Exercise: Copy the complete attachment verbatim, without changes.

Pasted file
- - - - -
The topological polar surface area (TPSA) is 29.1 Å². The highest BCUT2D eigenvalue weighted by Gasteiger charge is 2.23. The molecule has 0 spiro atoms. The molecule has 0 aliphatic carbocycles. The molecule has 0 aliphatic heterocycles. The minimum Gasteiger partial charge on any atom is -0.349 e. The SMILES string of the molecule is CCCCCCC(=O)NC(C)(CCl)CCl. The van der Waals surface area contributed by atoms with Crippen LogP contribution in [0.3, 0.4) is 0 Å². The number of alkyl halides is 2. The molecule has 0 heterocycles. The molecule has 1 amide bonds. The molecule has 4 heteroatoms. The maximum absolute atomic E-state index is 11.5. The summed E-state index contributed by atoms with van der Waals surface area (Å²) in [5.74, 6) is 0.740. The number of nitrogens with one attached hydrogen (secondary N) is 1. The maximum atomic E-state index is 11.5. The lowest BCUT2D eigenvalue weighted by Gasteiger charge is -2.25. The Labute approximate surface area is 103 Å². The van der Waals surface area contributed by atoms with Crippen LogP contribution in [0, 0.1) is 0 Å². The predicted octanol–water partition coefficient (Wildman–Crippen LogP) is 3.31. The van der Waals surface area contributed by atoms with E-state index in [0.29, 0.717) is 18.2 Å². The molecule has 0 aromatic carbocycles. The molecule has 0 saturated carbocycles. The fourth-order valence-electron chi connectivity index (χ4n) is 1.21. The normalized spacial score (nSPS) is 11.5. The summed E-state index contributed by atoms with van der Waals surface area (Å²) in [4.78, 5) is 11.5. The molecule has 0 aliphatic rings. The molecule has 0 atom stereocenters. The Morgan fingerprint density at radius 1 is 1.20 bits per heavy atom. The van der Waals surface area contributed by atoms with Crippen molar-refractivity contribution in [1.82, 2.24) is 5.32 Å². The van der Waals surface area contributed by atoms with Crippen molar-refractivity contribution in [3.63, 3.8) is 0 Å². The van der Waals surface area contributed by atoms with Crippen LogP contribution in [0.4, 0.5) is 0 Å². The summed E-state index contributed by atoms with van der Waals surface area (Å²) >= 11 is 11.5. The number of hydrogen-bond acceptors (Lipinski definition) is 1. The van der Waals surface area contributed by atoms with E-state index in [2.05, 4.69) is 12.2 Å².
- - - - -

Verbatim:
The topological polar surface area (TPSA) is 29.1 Å². The highest BCUT2D eigenvalue weighted by Gasteiger charge is 2.23. The molecule has 0 spiro atoms. The molecule has 0 aliphatic carbocycles. The molecule has 0 aliphatic heterocycles. The minimum Gasteiger partial charge on any atom is -0.349 e. The SMILES string of the molecule is CCCCCCC(=O)NC(C)(CCl)CCl. The van der Waals surface area contributed by atoms with Crippen LogP contribution in [0.3, 0.4) is 0 Å². The number of alkyl halides is 2. The molecule has 0 heterocycles. The molecule has 1 amide bonds. The molecule has 4 heteroatoms. The maximum absolute atomic E-state index is 11.5. The summed E-state index contributed by atoms with van der Waals surface area (Å²) in [5.74, 6) is 0.740. The number of nitrogens with one attached hydrogen (secondary N) is 1. The maximum atomic E-state index is 11.5. The lowest BCUT2D eigenvalue weighted by Gasteiger charge is -2.25. The Labute approximate surface area is 103 Å². The van der Waals surface area contributed by atoms with Crippen LogP contribution in [0, 0.1) is 0 Å². The predicted octanol–water partition coefficient (Wildman–Crippen LogP) is 3.31. The van der Waals surface area contributed by atoms with E-state index in [0.29, 0.717) is 18.2 Å². The molecule has 0 aromatic carbocycles. The molecule has 0 saturated carbocycles. The fourth-order valence-electron chi connectivity index (χ4n) is 1.21. The normalized spacial score (nSPS) is 11.5. The summed E-state index contributed by atoms with van der Waals surface area (Å²) in [4.78, 5) is 11.5. The molecule has 0 aliphatic rings. The molecule has 0 atom stereocenters. The Morgan fingerprint density at radius 1 is 1.20 bits per heavy atom. The van der Waals surface area contributed by atoms with Crippen molar-refractivity contribution in [1.82, 2.24) is 5.32 Å². The van der Waals surface area contributed by atoms with Crippen molar-refractivity contribution in [3.63, 3.8) is 0 Å². The van der Waals surface area contributed by atoms with Crippen LogP contribution in [0.4, 0.5) is 0 Å². The summed E-state index contributed by atoms with van der Waals surface area (Å²) >= 11 is 11.5. The number of hydrogen-bond acceptors (Lipinski definition) is 1. The van der Waals surface area contributed by atoms with E-state index in [2.05, 4.69) is 12.2 Å².